Women Get On Board is a member-based company that connects, promotes and empowers women to corporate boards. That’s why we’ve launched the Women Get On Board Virtual Speaker Series, focused on topics that are essential for boards to be more effective in their roles.
For our most recent speaker series on January 12, 2021, Deborah Rosati, FCPA, FCA, ICD.D, Corporate Director & Founder and CEO of Women Get On Board introduced Paul Gryglewicz, Head of Canada & Senior Partner at Global Governance Advisors. A recognized expert in executive compensation, governance and risk, Paul brings a wealth of experience in providing boards of directors and senior management teams with advisory and technology solutions.
As organizations look back on 2020 and consider executive compensation, directors are in uncharted territory.
“The impact of the COVID-19 pandemic has either harmed businesses dramatically or has potentially helped businesses accelerate their growth and their successes right now,” Paul said.
Some sectors have seen unprecedented levels of unemployment, while others—wholesale trade, professional, scientific and technical services, and educational services—have seen growth during the crisis, with employment exceeding pre-COVID levels. Paul pointed out that employment growth has also been uneven across demographics as well as sectors. According to the labour force survey in November 2020, there has been evidence of employment growth for women ages 25 – 54 since the pandemic hit.
As we look ahead, what do these trends mean for executive and director compensation? What is the most prudent approach for boards to take for annual bonus plans and long-term incentive grants? And just as importantly, how should boards effectively communicate compensation plans to shareholders?
Paul said that organizations can use current market trends as a guide. For sectors hardest hit by the COVID-19 pandemic, we are currently seeing no adjustments and even rollbacks to compensation levels. However, the sectors that are benefiting from the pandemic are trending toward increases.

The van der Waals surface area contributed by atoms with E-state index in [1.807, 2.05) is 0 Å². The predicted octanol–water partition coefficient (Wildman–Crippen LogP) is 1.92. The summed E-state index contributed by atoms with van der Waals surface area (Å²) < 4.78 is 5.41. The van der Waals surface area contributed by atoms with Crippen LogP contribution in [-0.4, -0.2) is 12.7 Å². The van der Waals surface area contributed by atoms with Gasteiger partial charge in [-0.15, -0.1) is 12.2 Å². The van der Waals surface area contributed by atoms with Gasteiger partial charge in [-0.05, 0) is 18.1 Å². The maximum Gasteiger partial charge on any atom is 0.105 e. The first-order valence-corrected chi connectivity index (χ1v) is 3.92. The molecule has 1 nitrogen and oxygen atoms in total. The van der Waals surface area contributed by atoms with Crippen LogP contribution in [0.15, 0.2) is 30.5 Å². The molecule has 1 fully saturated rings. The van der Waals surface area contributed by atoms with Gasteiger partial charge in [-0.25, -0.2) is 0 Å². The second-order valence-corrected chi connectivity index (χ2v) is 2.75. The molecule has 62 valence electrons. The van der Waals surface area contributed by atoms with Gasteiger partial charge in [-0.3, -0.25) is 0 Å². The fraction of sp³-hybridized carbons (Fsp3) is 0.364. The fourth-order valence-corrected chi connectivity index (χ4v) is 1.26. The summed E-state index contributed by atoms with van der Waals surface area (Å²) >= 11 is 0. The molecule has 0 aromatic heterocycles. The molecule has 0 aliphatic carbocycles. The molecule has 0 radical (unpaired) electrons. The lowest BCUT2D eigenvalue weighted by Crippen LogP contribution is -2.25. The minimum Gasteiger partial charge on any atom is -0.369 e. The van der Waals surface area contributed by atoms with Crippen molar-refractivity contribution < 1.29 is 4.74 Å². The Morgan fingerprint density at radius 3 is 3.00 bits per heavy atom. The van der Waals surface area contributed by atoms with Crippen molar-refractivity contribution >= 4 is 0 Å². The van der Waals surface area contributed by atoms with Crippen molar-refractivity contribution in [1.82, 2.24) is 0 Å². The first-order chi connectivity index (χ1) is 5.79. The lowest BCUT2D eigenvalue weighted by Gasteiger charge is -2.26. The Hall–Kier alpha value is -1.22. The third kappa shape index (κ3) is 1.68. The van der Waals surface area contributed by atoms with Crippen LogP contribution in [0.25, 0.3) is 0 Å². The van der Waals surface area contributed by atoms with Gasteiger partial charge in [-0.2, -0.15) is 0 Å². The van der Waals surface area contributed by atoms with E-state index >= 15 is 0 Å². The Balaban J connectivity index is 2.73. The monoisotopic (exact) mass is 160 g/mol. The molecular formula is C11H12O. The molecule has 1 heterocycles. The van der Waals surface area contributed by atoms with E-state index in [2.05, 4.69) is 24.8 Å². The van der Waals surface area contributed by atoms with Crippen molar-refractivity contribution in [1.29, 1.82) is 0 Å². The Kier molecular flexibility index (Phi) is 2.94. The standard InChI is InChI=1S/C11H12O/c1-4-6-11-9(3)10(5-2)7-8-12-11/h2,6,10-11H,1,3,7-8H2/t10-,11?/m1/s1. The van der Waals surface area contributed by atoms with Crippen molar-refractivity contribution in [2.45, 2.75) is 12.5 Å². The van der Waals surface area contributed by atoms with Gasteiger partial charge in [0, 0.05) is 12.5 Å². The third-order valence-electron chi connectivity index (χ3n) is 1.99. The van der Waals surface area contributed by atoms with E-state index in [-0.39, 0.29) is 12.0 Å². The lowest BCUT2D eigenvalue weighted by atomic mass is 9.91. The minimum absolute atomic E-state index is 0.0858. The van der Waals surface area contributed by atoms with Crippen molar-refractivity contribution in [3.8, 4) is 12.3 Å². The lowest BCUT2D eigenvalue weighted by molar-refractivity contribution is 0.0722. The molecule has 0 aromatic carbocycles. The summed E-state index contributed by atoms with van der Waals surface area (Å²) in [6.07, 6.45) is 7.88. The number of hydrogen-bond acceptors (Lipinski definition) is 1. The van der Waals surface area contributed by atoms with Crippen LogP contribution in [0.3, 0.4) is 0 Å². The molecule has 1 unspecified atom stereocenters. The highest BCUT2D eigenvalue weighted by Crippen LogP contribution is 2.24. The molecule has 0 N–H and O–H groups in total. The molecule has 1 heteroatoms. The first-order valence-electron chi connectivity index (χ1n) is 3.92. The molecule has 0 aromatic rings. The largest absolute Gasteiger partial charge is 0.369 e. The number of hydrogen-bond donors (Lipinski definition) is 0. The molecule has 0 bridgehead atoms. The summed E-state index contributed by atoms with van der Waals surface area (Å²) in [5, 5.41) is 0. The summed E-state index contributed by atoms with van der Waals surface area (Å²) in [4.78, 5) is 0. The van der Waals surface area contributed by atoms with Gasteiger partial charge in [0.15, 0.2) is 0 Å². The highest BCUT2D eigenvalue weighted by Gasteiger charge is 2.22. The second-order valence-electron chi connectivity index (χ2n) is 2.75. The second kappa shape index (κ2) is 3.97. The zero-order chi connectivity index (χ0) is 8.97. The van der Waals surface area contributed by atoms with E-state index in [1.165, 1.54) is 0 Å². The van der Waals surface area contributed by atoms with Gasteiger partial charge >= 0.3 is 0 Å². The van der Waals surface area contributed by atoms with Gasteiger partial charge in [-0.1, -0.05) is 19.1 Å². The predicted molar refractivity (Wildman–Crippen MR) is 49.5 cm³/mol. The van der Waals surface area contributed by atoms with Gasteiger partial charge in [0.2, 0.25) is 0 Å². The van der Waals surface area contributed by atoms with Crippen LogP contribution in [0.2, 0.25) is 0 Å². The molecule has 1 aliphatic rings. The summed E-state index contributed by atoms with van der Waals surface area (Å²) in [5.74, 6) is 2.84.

“The polarization that the economy has gone through this particular year is materially different than it has been with other macroeconomic experiences,” Paul said.
With most boards deciding bonuses over the next two months, many directors have questions about applying discretion. In this extremely unusual year, the typical formulaic approach to bonuses may not be appropriate, as boards consider how the pandemic has potentially harmed or helped an organization’s annual budget.
Fortunately, Paul said that shareholders who previously felt negatively toward discretion have had a “change of tone” this year, recognizing that the standard formula may not be applicable in the current climate.
How does a board apply discretion? First, take the budget and the performance criteria in the company’s annual bonus plan into account. Next, consider the results the organization achieved over the past year, comparing those results with the original budget and performance criteria as if it were a normal year. That metric should then be compared with this year’s actual results.
When applying discretion, directors should consider what was within management’s control and what was outside its control. By making this distinction, you can find ways in which management added value.
For example, the way a company mobilized its workforce to be productive at home during the pandemic is a great example of decision-making that is inside management’s control. Some firms chose to establish spending accounts for employees to purchase appropriate office furniture at home in order to help them work more productively from home for an extended period of time. Leadership might have also demonstrated creativity in how they chose to market the organization’s products or services during the pandemic to stabilize the cashflows of the business as much as possible.